Final Image = Key Light 1 + Key Light 2 + Back Light + Environment Light + Incandescence
Rendering these 5 different lighting elements takes 12% more time vs. non multi light rendering (5:13 mins vs. 4:40 mins)
This scene can be downloaded from here (for Maya 2015).
The Multi-Light feature of 3Delight for Maya offers through a simple user interface the option to easily render in separate layers individual lighting elements of a scene. This is done simultaneously (in a single render) and does not significantly increase render time. The lighting elements are those that could potentially emit light. The sum of all those elements gives the final image. The following elements can be output using this Multi-Light feature:
- Standard lights
- Groups of lights
- Incandescent geometry
- Environment light
Multi-Light rendering is a fundamental and powerful feature of 3Delight and it works for all shading networks. There is no need to insert intermediary utility nodes to your shading networks. Any custom shading nodes you write will automatically support this feature.
Separating lights doesn't require any special steps but to select the scene lights in the Multi-Light section of the RGBA layer. Starting in the Output: Image Layers (AOVs) of the Render Settings, go in the Multi-Light fold and select the listed scene lights.
Selecting individual lights in the Multi-Light interface
Groups of Lights
Rendering all individual lights separately maybe excessive when there are many light sources (for example the lights of a building or in the case of streets lights). In this case, it might be useful to group such lights into one Light Group so to render them into one image layer.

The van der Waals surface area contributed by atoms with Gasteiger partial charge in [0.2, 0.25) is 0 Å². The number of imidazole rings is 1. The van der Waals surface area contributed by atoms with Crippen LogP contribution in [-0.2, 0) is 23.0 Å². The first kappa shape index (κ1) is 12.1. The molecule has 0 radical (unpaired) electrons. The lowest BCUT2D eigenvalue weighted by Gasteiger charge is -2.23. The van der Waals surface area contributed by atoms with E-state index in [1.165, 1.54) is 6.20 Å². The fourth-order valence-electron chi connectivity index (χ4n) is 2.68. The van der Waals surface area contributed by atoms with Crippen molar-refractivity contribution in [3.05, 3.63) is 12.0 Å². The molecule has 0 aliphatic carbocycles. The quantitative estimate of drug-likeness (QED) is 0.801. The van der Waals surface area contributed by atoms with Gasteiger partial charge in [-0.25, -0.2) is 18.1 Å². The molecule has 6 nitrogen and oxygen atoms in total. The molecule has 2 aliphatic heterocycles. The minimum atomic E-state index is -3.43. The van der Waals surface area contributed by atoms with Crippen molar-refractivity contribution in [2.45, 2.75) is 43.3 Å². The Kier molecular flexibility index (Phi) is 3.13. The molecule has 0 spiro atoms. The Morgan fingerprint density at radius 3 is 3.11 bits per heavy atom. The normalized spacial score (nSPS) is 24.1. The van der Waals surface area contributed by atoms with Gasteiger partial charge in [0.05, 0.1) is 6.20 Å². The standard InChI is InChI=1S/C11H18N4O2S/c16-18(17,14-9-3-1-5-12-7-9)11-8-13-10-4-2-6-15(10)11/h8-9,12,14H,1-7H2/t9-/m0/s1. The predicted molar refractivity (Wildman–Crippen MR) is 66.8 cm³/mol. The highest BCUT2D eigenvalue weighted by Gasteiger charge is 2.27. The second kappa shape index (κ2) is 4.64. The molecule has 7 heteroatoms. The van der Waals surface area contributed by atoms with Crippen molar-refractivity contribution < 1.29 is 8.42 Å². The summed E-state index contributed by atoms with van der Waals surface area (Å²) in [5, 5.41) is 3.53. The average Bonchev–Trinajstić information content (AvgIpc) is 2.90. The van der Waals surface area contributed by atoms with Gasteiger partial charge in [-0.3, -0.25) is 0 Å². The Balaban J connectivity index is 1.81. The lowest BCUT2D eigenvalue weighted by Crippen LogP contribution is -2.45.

Using the Multi-Light feature, rendering a set of lights into one image layer is almost as as easy as the individual light case: create a set with the desired lights and select that set in the Groups part of the Multi-Light list. Follows a three step instructions on how to achieve this in our example scene.
These settings will produce three different outputs: the RGBA (beauty) image, the back_light image and the key_lights image. The latter is shown below.
This rendered image represents the two key lights rendered together in a Light Group.
Environment based lighting is ubiquitous in VFX so it is important that lighting due to environment can be extracted and rendered its own output. Creating an environment map is done through the 3Delight Environment Shape. An example on how to create a sky environment is show in 3Delight Sky.
Once an environment is present in the render pass, the Environment item of the Multi-Light list becomes sensitive and selecting it will output produce the desired output.
Rendering our example scene with these settings produces four outputs: the RGBA (beauty) image, the back_light image, the key_lights image and an additional environment image. The latter is show bellow. We remind you that all these images are computed at the same time.
Image of the scene lit by environment only.
Incandescent objets can be isolated in their own output as well. Since these objet emit light, special care must be taken to extract incandescence light paths from other types of light paths. Fortunately, this problem is solved by 3Delight and the user can simply select the Incandescent item in the Multi-Light list.
Note that incandescence can be set in the 3Delight Material and in all other Maya materials that support incandescence (blinn, phong, etc ...).
It's recommended to avoid using Surface Shaders to generate incandescent materials.
Rendering our example scene with these settings produces four outputs: the RGBA (beauty) image, the back_light image, the key_lights image, the environment image and and additional incandescence image. The latter is shown bellow. We remind you that all these images are computed at the same time.
Image of the scene as lit by the incandescent object only.
Light Mixing using